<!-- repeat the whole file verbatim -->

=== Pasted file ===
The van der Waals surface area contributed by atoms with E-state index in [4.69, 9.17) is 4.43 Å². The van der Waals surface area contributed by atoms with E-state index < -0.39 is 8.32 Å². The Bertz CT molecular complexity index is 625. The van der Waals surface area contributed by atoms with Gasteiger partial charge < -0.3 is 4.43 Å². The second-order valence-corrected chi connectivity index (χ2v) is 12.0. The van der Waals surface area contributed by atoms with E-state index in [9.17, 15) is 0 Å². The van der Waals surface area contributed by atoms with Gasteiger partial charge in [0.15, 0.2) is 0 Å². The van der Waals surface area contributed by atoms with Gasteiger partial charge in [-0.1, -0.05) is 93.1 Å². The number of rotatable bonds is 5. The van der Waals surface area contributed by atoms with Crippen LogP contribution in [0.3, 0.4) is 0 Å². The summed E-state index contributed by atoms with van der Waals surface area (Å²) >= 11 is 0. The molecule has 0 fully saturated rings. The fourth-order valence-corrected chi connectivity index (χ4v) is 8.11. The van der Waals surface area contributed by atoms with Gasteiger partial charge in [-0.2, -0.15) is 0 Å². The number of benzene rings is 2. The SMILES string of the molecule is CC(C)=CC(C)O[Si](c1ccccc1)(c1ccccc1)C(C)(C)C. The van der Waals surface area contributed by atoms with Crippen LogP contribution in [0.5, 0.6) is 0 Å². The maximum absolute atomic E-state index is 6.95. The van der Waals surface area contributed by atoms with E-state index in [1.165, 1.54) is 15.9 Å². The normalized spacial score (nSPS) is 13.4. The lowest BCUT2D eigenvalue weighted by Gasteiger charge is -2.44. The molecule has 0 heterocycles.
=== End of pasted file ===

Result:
The van der Waals surface area contributed by atoms with E-state index in [4.69, 9.17) is 4.43 Å². The van der Waals surface area contributed by atoms with E-state index < -0.39 is 8.32 Å². The Bertz CT molecular complexity index is 625. The van der Waals surface area contributed by atoms with Gasteiger partial charge < -0.3 is 4.43 Å². The second-order valence-corrected chi connectivity index (χ2v) is 12.0. The van der Waals surface area contributed by atoms with E-state index in [9.17, 15) is 0 Å². The van der Waals surface area contributed by atoms with Gasteiger partial charge in [0.15, 0.2) is 0 Å². The van der Waals surface area contributed by atoms with Gasteiger partial charge in [-0.1, -0.05) is 93.1 Å². The number of rotatable bonds is 5. The van der Waals surface area contributed by atoms with Crippen LogP contribution in [0.3, 0.4) is 0 Å². The summed E-state index contributed by atoms with van der Waals surface area (Å²) >= 11 is 0. The molecule has 0 fully saturated rings. The fourth-order valence-corrected chi connectivity index (χ4v) is 8.11. The van der Waals surface area contributed by atoms with Gasteiger partial charge in [-0.2, -0.15) is 0 Å². The number of benzene rings is 2. The SMILES string of the molecule is CC(C)=CC(C)O[Si](c1ccccc1)(c1ccccc1)C(C)(C)C. The van der Waals surface area contributed by atoms with Crippen LogP contribution in [0.5, 0.6) is 0 Å². The maximum absolute atomic E-state index is 6.95. The van der Waals surface area contributed by atoms with E-state index in [1.165, 1.54) is 15.9 Å². The normalized spacial score (nSPS) is 13.4. The lowest BCUT2D eigenvalue weighted by Gasteiger charge is -2.44. The molecule has 0 heterocycles.